I lay awake for ten years, wondering who was going to come for me.
—Francis Bok, escaped Sudanese slave
At the edge of Lake Michigan, moon rising—
I sit in a straight-back chair. My grandfather
approaches with his worn black doctor’s bag,
withdraws a little hard-rubber tomahawk,
and strikes the soft spot just below my knee.
A thrill of reflex as my lower leg
moves of its own accord. He grips my bare shoulder,
presses his stethoscope to me. I hear
my heart beat softly. My father,
in his Army uniform, looks away, aware
perhaps that he won’t know me. The surf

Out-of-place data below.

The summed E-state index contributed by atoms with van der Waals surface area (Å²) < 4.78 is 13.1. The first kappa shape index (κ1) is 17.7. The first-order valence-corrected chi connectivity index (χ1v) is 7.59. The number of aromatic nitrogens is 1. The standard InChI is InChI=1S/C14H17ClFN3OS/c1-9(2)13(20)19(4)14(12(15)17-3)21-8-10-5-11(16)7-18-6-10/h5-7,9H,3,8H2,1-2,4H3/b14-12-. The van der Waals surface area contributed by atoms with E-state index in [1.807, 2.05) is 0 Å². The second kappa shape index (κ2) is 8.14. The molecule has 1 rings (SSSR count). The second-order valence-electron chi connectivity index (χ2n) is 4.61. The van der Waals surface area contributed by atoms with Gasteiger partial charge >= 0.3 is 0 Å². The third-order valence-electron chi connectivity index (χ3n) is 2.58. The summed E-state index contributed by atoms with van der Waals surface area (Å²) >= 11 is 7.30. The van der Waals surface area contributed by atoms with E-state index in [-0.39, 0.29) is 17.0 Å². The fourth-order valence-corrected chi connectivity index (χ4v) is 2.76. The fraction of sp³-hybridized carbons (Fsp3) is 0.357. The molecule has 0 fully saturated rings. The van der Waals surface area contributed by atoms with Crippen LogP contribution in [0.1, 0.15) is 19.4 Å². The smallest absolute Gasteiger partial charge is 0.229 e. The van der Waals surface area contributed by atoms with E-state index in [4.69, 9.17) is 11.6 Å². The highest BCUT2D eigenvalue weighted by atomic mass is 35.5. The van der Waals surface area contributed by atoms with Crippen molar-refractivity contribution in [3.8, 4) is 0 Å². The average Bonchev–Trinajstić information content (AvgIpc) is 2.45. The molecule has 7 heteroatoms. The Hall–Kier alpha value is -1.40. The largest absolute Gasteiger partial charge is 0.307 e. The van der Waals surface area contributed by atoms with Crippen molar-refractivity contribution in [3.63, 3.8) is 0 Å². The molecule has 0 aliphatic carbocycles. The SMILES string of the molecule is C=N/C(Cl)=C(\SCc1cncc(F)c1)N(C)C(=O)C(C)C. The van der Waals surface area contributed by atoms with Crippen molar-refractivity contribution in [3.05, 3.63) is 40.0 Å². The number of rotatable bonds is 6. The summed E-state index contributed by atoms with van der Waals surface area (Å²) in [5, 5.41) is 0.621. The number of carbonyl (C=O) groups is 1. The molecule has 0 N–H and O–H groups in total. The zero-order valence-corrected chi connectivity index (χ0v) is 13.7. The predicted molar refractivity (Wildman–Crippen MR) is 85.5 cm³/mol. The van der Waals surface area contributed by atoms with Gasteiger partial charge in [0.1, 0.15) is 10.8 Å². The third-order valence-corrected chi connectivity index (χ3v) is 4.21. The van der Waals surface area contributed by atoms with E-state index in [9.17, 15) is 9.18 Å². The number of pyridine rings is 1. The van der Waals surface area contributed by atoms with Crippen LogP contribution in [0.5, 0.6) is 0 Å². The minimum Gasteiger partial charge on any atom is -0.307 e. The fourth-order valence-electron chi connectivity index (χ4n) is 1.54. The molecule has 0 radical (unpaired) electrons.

pounds and pounds. Now Grandpa’s bag
takes the form of a black gull and slowly
lifts above the moonlit breakers.
The bedside clock is right for once: it’s raining. Dark
& 52 degrees,
another month you look in a window & see someone
you thought you were but weren’t—
a life alone, a different bedroom:
wet blowing in
through a window you forgot to close. To get up
in the thick fug
you’d have to think about the furniture,
linoleum, smells of ancients, magnolias
dropping meaty petals in the street.
DAVID CORCORAN David Corcoran is the editor of Science Times, The New York Times’s weekly science section. His poetry has appeared in Fovea, Podium, and Barrow Street.